United States District Court, D. Arizona
ORDER RE MOTION TO SUPPRESS
JENNIFER G. ZIPPS, UNITED STATES DISTRICT JUDGE
January 5, 2017, Magistrate Judge Bruce G. Macdonald issued a
Report and Recommendation (“R&R”) in which he
recommended that Defendant Bertin Hernandez-Florez'
Motion to Suppress Statements as Involuntary (Doc. 39) be
denied. (Doc. 41.) Defendant filed an Objection to the
R&R. (Doc. 74.) For the reasons stated herein, the Court
will adopt the R&R and deny Defendant's Motion to
Court reviews de novo the objected-to portions of the
R&R. 28 U.S.C. § 636(b)(1); Fed.R.Civ.P. 72(b). The
Court reviews for clear error the unobjected-to portions of
the R&R. Johnson v. Zema Systems Corp., 170 F.3d
734, 739 (7th Cir. 1999); see also Conley v.
Crabtree, 14 F.Supp.2d 1203, 1204 (D. Or. 1998). If the
Court rejects the credibility findings of the magistrate
judge, a de novo hearing is required. United States v.
Ridgway, 300 F.3d 1153, 1157 (9th Cir. 2002).
factual background contained in Magistrate Macdonald's
R&R (Doc. 71) is adopted as supplemented by the
additional facts in this Order.
Defendant objects to the Magistrate Judge's finding that
Defendant's statements to United States Border Patrol
Agent Robert Reynaga were voluntary and not the result of
coercion by agents. The Court concludes that Defendant
voluntarily waived his Miranda rights and that his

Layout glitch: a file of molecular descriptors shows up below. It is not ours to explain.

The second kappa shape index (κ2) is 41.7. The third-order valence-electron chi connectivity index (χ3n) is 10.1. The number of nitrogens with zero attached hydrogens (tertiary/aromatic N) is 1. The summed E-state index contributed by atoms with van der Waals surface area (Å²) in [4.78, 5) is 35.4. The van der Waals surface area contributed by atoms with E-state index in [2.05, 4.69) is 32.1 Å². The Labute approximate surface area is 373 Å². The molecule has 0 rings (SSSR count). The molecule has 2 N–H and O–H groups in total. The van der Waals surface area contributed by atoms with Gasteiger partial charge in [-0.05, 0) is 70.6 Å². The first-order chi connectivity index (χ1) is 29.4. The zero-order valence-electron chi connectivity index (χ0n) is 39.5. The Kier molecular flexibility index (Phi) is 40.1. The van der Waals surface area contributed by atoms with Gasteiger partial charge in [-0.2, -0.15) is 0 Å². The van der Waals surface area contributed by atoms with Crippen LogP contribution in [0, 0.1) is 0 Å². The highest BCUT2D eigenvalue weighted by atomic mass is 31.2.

statements were not coerced. Accordingly, the Court will deny
Defendant's Motion to Suppress.
defendant's constitutional rights are violated if his
confession is obtained in violation of his Miranda
rights or if interrogation tactics render the confession
involuntary. See Dickerson v. United States, 530
U.S. 428, 432 (2000). Miranda v. Arizona, 384 U.S.
436 (1966), and its progeny govern the admissibility of
statements made during custodial interrogation in both state
and federal proceedings. Statements made while a defendant is
in “custody or otherwise deprived of [his] freedom of
action in any significant way” which are not preceded
by Miranda warnings are inadmissible in evidence.
Id. at 444. For incriminating statements obtained
during a custodial interrogation to be admissible, any waiver
of Miranda rights must be voluntary, knowing, and
intelligent. See Id. at 479. A waiver of
Miranda rights “is knowing and intelligent if,
under the totality of the circumstances, it is made with a
full awareness of both the nature of the right being
abandoned and the consequences of the decision to abandon
it.” United States v. Rodriguez-Preciado, 399
F.3d 1118, 1127 (9th Cir. 2005) (citations and quotations
omitted). There is a presumption against waiver, and the
Government bears the burden of proving a valid waiver by a
preponderance of the evidence. See Colorado v.
Connelly, 479 U.S. 157, 168 (1986); United States v.
Bernard S., 795 F.2d 749, 751 (9th Cir. 1986).
considering the totality of the circumstances, factors to
consider include the presence of any police coercion, the
length of the interrogation, its location and its continuity,
whether the police advised the suspect of his rights, and